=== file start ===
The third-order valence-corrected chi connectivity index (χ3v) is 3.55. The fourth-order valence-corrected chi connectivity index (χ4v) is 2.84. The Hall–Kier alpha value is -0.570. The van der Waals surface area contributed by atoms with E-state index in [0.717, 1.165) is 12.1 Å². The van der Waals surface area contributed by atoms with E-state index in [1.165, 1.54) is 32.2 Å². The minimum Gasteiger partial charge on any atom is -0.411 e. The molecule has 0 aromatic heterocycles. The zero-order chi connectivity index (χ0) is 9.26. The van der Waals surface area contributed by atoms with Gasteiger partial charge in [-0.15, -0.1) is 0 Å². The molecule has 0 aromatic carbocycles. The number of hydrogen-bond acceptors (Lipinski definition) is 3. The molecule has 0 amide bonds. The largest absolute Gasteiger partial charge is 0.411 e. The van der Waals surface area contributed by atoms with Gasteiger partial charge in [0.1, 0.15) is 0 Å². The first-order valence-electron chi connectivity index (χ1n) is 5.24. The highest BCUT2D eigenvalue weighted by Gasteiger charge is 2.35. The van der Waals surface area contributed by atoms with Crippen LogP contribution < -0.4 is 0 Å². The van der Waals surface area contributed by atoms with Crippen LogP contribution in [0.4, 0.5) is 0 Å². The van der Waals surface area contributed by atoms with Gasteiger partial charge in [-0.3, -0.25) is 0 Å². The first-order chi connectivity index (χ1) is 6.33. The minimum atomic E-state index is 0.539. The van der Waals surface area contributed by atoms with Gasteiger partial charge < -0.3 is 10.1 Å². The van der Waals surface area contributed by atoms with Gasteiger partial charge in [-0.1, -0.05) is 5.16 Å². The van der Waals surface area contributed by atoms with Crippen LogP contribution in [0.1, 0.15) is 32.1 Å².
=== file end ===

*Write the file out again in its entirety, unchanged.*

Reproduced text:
The third-order valence-corrected chi connectivity index (χ3v) is 3.55. The fourth-order valence-corrected chi connectivity index (χ4v) is 2.84. The Hall–Kier alpha value is -0.570. The van der Waals surface area contributed by atoms with E-state index in [0.717, 1.165) is 12.1 Å². The van der Waals surface area contributed by atoms with E-state index in [1.165, 1.54) is 32.2 Å². The minimum Gasteiger partial charge on any atom is -0.411 e. The molecule has 0 aromatic heterocycles. The zero-order chi connectivity index (χ0) is 9.26. The van der Waals surface area contributed by atoms with Gasteiger partial charge in [-0.15, -0.1) is 0 Å². The molecule has 0 aromatic carbocycles. The number of hydrogen-bond acceptors (Lipinski definition) is 3. The molecule has 0 amide bonds. The largest absolute Gasteiger partial charge is 0.411 e. The van der Waals surface area contributed by atoms with Gasteiger partial charge in [0.1, 0.15) is 0 Å². The first-order valence-electron chi connectivity index (χ1n) is 5.24. The highest BCUT2D eigenvalue weighted by Gasteiger charge is 2.35. The van der Waals surface area contributed by atoms with Crippen LogP contribution < -0.4 is 0 Å². The van der Waals surface area contributed by atoms with Crippen LogP contribution in [0.4, 0.5) is 0 Å². The van der Waals surface area contributed by atoms with Gasteiger partial charge in [-0.3, -0.25) is 0 Å². The first-order chi connectivity index (χ1) is 6.33. The minimum atomic E-state index is 0.539. The van der Waals surface area contributed by atoms with Gasteiger partial charge < -0.3 is 10.1 Å². The van der Waals surface area contributed by atoms with Gasteiger partial charge in [-0.1, -0.05) is 5.16 Å². The van der Waals surface area contributed by atoms with Crippen LogP contribution in [0.1, 0.15) is 32.1 Å².